YOU Are on Your Way to Living with More Vitality

Flipping through the newspaper, you can read about all kinds of news—whether it’s about international conflicts or another celebrity breakup. But sometimes, at least to us, it seems that the only health news that gets attention is the bad news.

Every time you turn the page, you read a stat or a story that is depressing: There’s another famous case of Alzheimer’s. Diabetes rates are skyrocketing. Americans are fatter than an A-lister’s wallet. The effect? Eventually, it seems so depressing that you avoid health news and information the way polar bears avoid Fiji. Yes, we have some serious health problems to address, but they are only one side of the story.

For starters, look at the average life expectancy: forty-seven in 1900, and nearly eighty in 2000. A lot of credit for these extra thirty-three years goes to public health and organized medicine. So statistics show that we’re going to live long. Maybe the most impressive statistics are these: While the rest of the world thinks we have the corner on obesity, there may be signs we’re changing. From 1966 to 1996, the number of Americans who engaged in regular physical activity decreased by 1 percent every year. But from 1996 to 2006, the amount of physical activity grew by 1 percent every year. Smoking prevalence decreased from 50 percent of the adult population in 1970 to 20 percent in 2013. And the people with high blood pressure who went untreated fell from 80 percent in 1970 to 33 percent in 2010.

Even corporate America is catching on: General Mills stopped selling cereal that isn’t whole grain, and Wal-Mart no longer distributes foods with evil trans fats or sells fish with toxins—important signals to food manufacturers that we can demand healthier products.

What does this all mean? Although we’re not perfect, we are making progress—by increasing activity, squashing cigarettes, managing stress, and changing our diets. And that points to the fact that the person who has the most say over how well you age isn’t us or even your regular doctors. It’s the one who has five fingers on either side of this book.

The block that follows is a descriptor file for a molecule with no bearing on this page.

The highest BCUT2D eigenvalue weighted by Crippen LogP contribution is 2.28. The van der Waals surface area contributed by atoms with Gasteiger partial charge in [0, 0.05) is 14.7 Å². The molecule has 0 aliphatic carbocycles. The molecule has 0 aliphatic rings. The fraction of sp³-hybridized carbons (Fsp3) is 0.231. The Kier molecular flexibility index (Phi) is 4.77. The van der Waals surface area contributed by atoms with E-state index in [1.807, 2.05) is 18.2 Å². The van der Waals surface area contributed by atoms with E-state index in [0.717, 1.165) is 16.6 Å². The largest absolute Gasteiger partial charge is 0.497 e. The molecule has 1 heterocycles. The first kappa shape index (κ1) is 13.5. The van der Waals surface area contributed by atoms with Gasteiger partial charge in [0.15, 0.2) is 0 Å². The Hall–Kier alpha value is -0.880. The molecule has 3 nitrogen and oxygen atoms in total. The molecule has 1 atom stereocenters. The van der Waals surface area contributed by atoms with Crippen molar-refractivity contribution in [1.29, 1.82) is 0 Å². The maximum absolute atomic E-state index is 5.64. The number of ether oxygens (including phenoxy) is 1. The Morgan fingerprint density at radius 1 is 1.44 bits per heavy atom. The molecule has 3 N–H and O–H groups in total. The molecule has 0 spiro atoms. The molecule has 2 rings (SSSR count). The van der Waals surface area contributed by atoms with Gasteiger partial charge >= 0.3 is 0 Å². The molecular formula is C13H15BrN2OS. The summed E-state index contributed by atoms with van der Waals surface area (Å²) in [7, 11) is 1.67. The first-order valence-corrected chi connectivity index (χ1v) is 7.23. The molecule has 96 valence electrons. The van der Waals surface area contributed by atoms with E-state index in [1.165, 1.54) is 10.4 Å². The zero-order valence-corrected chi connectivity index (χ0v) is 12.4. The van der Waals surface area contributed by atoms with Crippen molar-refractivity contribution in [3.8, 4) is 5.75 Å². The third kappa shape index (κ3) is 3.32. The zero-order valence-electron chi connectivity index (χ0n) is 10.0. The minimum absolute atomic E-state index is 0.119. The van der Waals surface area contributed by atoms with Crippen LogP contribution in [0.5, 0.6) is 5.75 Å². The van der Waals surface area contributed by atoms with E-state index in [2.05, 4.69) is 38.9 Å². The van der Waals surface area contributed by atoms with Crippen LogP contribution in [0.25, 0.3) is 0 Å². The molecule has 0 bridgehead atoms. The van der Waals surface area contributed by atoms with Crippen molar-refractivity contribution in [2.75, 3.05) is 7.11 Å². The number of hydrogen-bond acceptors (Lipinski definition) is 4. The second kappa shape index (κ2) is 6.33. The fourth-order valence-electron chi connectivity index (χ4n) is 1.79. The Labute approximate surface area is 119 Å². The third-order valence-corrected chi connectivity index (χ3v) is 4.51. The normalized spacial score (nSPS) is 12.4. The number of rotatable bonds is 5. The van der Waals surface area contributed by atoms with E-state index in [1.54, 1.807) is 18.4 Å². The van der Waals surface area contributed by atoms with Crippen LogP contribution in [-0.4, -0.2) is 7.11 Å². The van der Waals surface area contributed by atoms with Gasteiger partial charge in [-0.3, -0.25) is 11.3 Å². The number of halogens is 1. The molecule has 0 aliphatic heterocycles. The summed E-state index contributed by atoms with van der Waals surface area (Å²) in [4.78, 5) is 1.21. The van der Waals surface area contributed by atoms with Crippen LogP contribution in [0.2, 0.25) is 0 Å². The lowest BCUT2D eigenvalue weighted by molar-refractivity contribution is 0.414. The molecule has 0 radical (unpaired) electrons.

YOU GET A DO-OVER (because you control your genes). The most important scientific publication since 2002 was the Encode study.

We learned from the human genome project in the early 2000s that more than 80 percent of your DNA was not in your genes. You have only 22,000 genes versus the 300,000 that were expected before the human genome project started. So the Encode international study group sought to find out what the remaining “junk DNA” was. Turns out that it was no more “junk” than the light switches in your house—the other 90 percent of your DNA consists of switches that control whether your genes are on or off. After all, all your genes do is watch other genes or produce proteins; these proteins have major effects such as delivering oxygen to your tissues (for the protein hemoglobin).

While science was looking for a safe way to change your genes, these Encode scientists came up with something that may be much more usable in the next ten years or so. Imagine being able to turn off the genes that cause you to produce waste proteins in your brain that stimulate inflammation that leads to memory loss. Voilà, much better brains and memories.

Or what if you could turn off the genes that promote fat accumulation around your middle? Voilà, less heart disease and less breast cancer. Yes, it may take ten years or so for us to learn how to turn on specific good genes and turn off the bad ones, but you may be able to live a lot healthier for those ten years and set a foundation for living healthier forever by turning the right genes on right now.

That is why you get a do-over. It isn’t just that exercise makes you look more like Brad Pitt, or that you become fitter than Beyonce; it’s that exercise changes which of your genes are on or off, so that by eating healthfully or managing stress or avoiding secondhand smoke you can turn off the genes that promote inflammation and turn on the genes that promote a healthier immune system or cause cancers to commit suicide. Most important, it appears you can turn on the genes that produce a bigger brain, and thus increase the size of the one organ where size matters: your brain.

Reprinted from You: The Owner's Manual by Michael F. Rozen, MD, and Mehmet C. Oz, M.D. Copyright (c) 2005, 2008 and 20012 by Michael F. Rozen, MD, and Mehmet C. Oz, M.D.. By permission of William Morrow. Available wherever books are sold.